Now, from this seemingly minor oddity a number of rather major theories have developed across the intarwebs. Could it be that the discrepancy is evidence that at some point in the last two decades, we all "shifted into an almost indistinguishable parallel universe"? Or perhaps it's the effect of a time-traveler messing with the past and changing the future...our present? You know, those wibbly-wobbly timey-wimey issues that this guy was concerned about:

Okay, it's an odd little bit of Fortean fun, and your response to it all could lie anywhere on the spectrum from stoners mumbling "can't deal with this right now" to anal retentive skeptics making "harumph!" noises. But it's a great jumping off point for two of my favourite topics: firstly, the philosophical arguments over reality and perception (a la Philip K Dick storylines), and secondly, the modern-day creation of mythologies.

In the first instance, the arguments for 'alternative world/timeline' in this case are complicated by (a) in the former, the fact that there are many who *do* remember the books as 'Berenstain', and (b) in the latter, that any change to the timeline should also have changed everyone's memories as well. But it does raise an interesting question: how would anything of this sort be scientifically provable, if the only 'evidence' for such changes were memories retained in consciousness, rather than the physical world?

I could show you a Google NGram (which shows the frequency of usage of words and phrases in books over the last couple of centuries) with Berenstain as the most often used spelling, but what does it prove if the timeline did in fact change?

In the second instance - the modern creation of mythologies - at the moment we're watching one play out with the Berenst#in Bears Problem. People are spending serious hours hunting images down on the internet, looking through their wardrobes for old books, and asking their parents.

Some - most often those that grew up thinking of them as the Berenstein Bears, and cannot accept that it may have been Berenstain all this time - seriously feel that the alternative world/timeline theory is a possibility. Others (like myself) are enjoying the Fortean elements of this story, and are having some fun with it. And then some are taking that fun one step further, and creating fake 'evidence' to support the alternative world/timeline theories.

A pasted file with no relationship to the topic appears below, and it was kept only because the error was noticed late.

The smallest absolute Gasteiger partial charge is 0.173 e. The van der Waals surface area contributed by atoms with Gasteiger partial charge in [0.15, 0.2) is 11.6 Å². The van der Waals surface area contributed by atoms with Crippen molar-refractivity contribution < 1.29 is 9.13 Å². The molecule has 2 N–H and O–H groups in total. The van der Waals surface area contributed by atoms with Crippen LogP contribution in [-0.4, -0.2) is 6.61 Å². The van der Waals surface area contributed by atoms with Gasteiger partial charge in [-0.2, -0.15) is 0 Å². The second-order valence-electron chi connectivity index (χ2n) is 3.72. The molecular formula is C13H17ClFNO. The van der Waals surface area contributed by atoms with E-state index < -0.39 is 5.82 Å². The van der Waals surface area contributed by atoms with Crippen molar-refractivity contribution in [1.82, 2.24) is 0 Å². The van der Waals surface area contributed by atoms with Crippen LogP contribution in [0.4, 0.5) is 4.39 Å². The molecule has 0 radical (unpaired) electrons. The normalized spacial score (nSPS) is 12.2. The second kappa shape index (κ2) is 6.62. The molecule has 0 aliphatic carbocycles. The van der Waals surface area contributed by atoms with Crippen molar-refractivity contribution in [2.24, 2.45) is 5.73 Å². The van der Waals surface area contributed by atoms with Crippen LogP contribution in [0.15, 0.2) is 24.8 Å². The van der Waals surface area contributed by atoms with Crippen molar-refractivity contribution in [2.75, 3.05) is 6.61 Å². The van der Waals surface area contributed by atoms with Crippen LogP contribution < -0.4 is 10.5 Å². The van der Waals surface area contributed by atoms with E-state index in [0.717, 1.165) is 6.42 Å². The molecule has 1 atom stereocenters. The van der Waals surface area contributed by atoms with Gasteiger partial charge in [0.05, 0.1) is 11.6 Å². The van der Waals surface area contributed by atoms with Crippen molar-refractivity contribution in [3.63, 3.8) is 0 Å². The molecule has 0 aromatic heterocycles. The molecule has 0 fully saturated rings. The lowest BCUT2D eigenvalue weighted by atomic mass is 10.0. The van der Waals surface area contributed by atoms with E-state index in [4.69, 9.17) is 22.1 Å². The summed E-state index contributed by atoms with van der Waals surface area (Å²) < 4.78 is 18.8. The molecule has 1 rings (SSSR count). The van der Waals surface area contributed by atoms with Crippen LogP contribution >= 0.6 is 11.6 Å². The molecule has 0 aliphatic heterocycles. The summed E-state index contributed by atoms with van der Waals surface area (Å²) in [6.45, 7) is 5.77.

And now, as all that develops, the Berenst#in Bears Problem is starting to reach much larger audiences as it gets shared across social networks, and some individuals with larger follower counts become aware of it. Just yesterday musician El-P spent much of the day debating it with his 100,000+ followers on Twitter, taking many of them down the rabbit hole with him.

El-P also posted the following series of tweets, referring to the images at the top of this post:

El-P's obviously joking. Or maybe someone played him real good. Or maybe some time traveler is hastily covering his tracks. It really doesn't matter anymore, this myth is alive now, and we can expect it to take its place in the modern mythology pantheon with Slenderman and John Titor before too long.

Speaking of John Titor, does anyone know if he was involved in children's book publishing at all...?

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Attend the East Coast ParaCon Next Week @ Liverpool, N. Scotia

If you'd like to spend a paranormal-flavored weekend at the Maritime provinces, then I suggest you head out to Liverpool, Novia Scotia, where the East Coast ParaCon will be celebrated next week from Friday 7th to Sunday 9th.

The event will feature presentations by cryptozoologist extraordinnaire Loren Coleman, Ufologist Stan "the Man" Friedman, and psychic medium Chip Coffey, who was recently interviewed in Binnall of America --Tim is also attending the conference BTW, and I hope he plans to bring his recorder with him.

Last but not least, Fortean raconteur Paul Kimball will also be one of the speakers. Paul has not given a public presentation about the paranormal since 2011, and I'm sure MANY attendees will want to know about his involvement with the Roswell Slides Research Group, which was responsible to debunking the rather embarrassing Slidegate kerfuffle, merely 48 after the hyperbolic BeWitness spectacle of May 5th at the National Auditorium in Mexico city.

All in all, the ParaCon has a five-star lineup of speakers --aside from the ones mentioned above-- and with their scheduled late-night ghost walk and ghost hunt investigation, I only wish I was able to attend myself, and enjoy the beauty of Novia Scotia in the summer --not to mention a few of the local breweries.


UPDATE: Paul has told me via Facebook his presentation will not involve the infamous Roswell slides, but shall rather be focused on his ideas about the Paranormal being interpreted as an Art project, which he started to explore on his (*highly* recommended) book The Other Side of Truth [Amazon US & UK] --see? I told you he was a raconteur!